You can also specify this as the default for that git repository:

git config format.subjectPrefix 'PATCH example'
Signing off on your commits

If you're asked by a project to "sign off" on your commits, add --signoff (or -s) to git send-email. To set it as the default for that git repository:

git config format.signOff yes
Using --annotate every time
git config --global sendemail.annotate yes

For maintainers

Tell people how to contribute

The first thing you need to do is help potential contributors figure out how to contact you. The easiest way is to do nothing - git records your email with every commit, so someone with a copy of your git repository can figure out how to contact you. You'll probably want to make it a bit easier on them, though.

We recommend setting up a mailing list on lists.sr.ht for this purpose. Once you do, you will get an email address for contributors to submit patches to. Write this into your docs! You will probably also want to link to the archives so that potential contributors can read other people's work to get a feel for your submission process.

Reviewing patches

When a patch comes in, you should review it carefully. Read the code, apply the patch locally and make sure it compiles, test the changes, and so on. During this process you'll probably come up with feedback on the patch. Pull open that email client and compose a reply to the patch author. When your client composes the reply, don't be afraid to slice and dice the email you're replying to - trim out the fat and only include specific lines that you want to comment on.

If you only have small comments here and there, feel free to make the changes yourself, again utilizing git commit --amend and git rebase to your heart's content. You may be wise to point out these small errors when you thank the submitter for their patch, however, if you don't want to see the same errors in future patches.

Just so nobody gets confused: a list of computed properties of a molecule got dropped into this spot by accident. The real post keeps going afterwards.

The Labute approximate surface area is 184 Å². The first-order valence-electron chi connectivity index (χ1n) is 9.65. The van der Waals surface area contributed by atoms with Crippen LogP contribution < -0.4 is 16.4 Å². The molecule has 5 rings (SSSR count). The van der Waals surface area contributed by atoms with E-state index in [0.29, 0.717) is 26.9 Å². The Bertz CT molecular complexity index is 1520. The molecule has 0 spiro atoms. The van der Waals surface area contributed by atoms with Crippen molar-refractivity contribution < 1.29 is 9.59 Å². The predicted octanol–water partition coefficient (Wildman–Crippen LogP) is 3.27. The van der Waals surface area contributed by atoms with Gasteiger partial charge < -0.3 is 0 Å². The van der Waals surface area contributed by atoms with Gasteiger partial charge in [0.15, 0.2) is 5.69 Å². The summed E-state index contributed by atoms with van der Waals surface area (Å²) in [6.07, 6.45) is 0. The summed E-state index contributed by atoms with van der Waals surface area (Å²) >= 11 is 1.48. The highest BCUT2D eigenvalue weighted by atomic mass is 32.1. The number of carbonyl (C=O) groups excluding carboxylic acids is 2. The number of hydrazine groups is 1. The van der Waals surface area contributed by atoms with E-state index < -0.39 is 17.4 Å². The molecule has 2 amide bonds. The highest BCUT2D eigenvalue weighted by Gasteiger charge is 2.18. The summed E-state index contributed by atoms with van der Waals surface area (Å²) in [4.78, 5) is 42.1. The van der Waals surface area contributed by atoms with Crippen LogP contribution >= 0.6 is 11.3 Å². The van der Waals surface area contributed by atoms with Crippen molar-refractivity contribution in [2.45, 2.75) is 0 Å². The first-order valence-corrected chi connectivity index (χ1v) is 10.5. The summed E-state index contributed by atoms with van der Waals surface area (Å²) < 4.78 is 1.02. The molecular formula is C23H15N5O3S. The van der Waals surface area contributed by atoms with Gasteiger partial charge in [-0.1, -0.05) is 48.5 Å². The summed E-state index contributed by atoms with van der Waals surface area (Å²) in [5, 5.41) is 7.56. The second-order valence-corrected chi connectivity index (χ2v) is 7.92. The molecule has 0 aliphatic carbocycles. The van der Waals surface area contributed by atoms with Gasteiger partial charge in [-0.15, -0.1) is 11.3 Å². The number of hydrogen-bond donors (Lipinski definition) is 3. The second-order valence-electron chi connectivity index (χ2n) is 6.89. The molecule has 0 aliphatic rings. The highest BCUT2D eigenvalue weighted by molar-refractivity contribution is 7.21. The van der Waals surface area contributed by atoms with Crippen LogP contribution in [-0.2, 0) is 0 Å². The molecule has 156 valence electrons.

Applying patches

In order to integrate the changes, you need to apply the patch. The tool for this is git am. The difficult part here is going to be obtaining a copy of the email to provide to git am. Some clients like mutt make this easy (in mutt, you can use the | key to pipe an email directly to git am), or tools like offlineimap can help (or a combination of the two!). Most popular end-user clients do not provide this option. If you're in this boat, the easiest way to get a raw email is to use the "raw" link on lists.sr.ht, which is hidden away under the "details" button.

If you copy the link to the raw email from lists.sr.ht, the command might look like this:

curl -s https://lists.sr.ht/... | git am

You can also just run git am alone and paste the patch into it, followed by Ctrl+D. You can then make these commits available upstream by using git push normally. Don't forget to send the contributor a thank you email!

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commit 118d9ed010807a82b1f4a1f772040971132568cc
Author: Euan Torano <euan@torano.co.uk>
Date:   2018-12-05T01:41:06

Spelling and structural changes for Git documentation.

Fixed some minor spelling mistakes in the index of the Git documentation, and fixed what appears to be an incorrect heading level.